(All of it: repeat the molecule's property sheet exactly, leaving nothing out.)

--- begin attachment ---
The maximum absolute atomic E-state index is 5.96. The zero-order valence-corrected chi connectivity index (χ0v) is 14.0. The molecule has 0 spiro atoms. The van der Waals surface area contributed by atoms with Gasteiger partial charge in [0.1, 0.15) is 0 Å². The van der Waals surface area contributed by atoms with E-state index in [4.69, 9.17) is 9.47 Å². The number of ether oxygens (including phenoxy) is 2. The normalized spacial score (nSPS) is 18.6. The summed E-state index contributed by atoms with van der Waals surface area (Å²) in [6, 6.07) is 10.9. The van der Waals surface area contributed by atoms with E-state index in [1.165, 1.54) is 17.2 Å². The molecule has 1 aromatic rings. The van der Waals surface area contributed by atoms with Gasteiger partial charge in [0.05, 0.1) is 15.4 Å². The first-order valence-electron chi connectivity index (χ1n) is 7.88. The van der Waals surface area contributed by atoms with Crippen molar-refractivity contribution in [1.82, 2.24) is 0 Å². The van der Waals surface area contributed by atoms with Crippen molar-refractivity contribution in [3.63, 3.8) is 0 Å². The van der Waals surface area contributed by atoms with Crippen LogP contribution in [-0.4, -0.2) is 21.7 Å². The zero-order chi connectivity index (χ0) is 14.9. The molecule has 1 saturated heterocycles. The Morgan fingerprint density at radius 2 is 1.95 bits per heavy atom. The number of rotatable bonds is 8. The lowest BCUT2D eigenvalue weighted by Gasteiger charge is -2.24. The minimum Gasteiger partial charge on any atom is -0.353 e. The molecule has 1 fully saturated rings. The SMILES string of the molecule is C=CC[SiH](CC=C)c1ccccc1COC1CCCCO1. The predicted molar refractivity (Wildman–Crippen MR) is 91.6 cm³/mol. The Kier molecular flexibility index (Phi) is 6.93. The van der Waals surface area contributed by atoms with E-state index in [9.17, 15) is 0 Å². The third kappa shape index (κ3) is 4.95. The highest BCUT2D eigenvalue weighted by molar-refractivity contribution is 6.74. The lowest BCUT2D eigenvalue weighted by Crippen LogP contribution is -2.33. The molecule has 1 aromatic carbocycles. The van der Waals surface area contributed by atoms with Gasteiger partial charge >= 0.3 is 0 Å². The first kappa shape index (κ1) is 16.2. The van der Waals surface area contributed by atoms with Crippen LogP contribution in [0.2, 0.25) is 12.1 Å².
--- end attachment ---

The maximum absolute atomic E-state index is 5.96. The zero-order valence-corrected chi connectivity index (χ0v) is 14.0. The molecule has 0 spiro atoms. The van der Waals surface area contributed by atoms with Gasteiger partial charge in [0.1, 0.15) is 0 Å². The van der Waals surface area contributed by atoms with E-state index in [4.69, 9.17) is 9.47 Å². The number of ether oxygens (including phenoxy) is 2. The normalized spacial score (nSPS) is 18.6. The summed E-state index contributed by atoms with van der Waals surface area (Å²) in [6, 6.07) is 10.9. The van der Waals surface area contributed by atoms with E-state index in [1.165, 1.54) is 17.2 Å². The molecule has 1 aromatic rings. The van der Waals surface area contributed by atoms with Gasteiger partial charge in [0.05, 0.1) is 15.4 Å². The first-order valence-electron chi connectivity index (χ1n) is 7.88. The van der Waals surface area contributed by atoms with Crippen molar-refractivity contribution in [1.82, 2.24) is 0 Å². The van der Waals surface area contributed by atoms with Crippen molar-refractivity contribution in [3.63, 3.8) is 0 Å². The van der Waals surface area contributed by atoms with Crippen LogP contribution in [-0.4, -0.2) is 21.7 Å². The zero-order chi connectivity index (χ0) is 14.9. The molecule has 1 saturated heterocycles. The Morgan fingerprint density at radius 2 is 1.95 bits per heavy atom. The number of rotatable bonds is 8. The lowest BCUT2D eigenvalue weighted by Gasteiger charge is -2.24. The minimum Gasteiger partial charge on any atom is -0.353 e. The molecule has 1 fully saturated rings. The SMILES string of the molecule is C=CC[SiH](CC=C)c1ccccc1COC1CCCCO1. The predicted molar refractivity (Wildman–Crippen MR) is 91.6 cm³/mol. The Kier molecular flexibility index (Phi) is 6.93. The van der Waals surface area contributed by atoms with E-state index in [9.17, 15) is 0 Å². The third kappa shape index (κ3) is 4.95. The highest BCUT2D eigenvalue weighted by molar-refractivity contribution is 6.74. The lowest BCUT2D eigenvalue weighted by Crippen LogP contribution is -2.33. The molecule has 1 aromatic carbocycles. The van der Waals surface area contributed by atoms with Gasteiger partial charge >= 0.3 is 0 Å². The first kappa shape index (κ1) is 16.2. The van der Waals surface area contributed by atoms with Crippen LogP contribution in [0.2, 0.25) is 12.1 Å².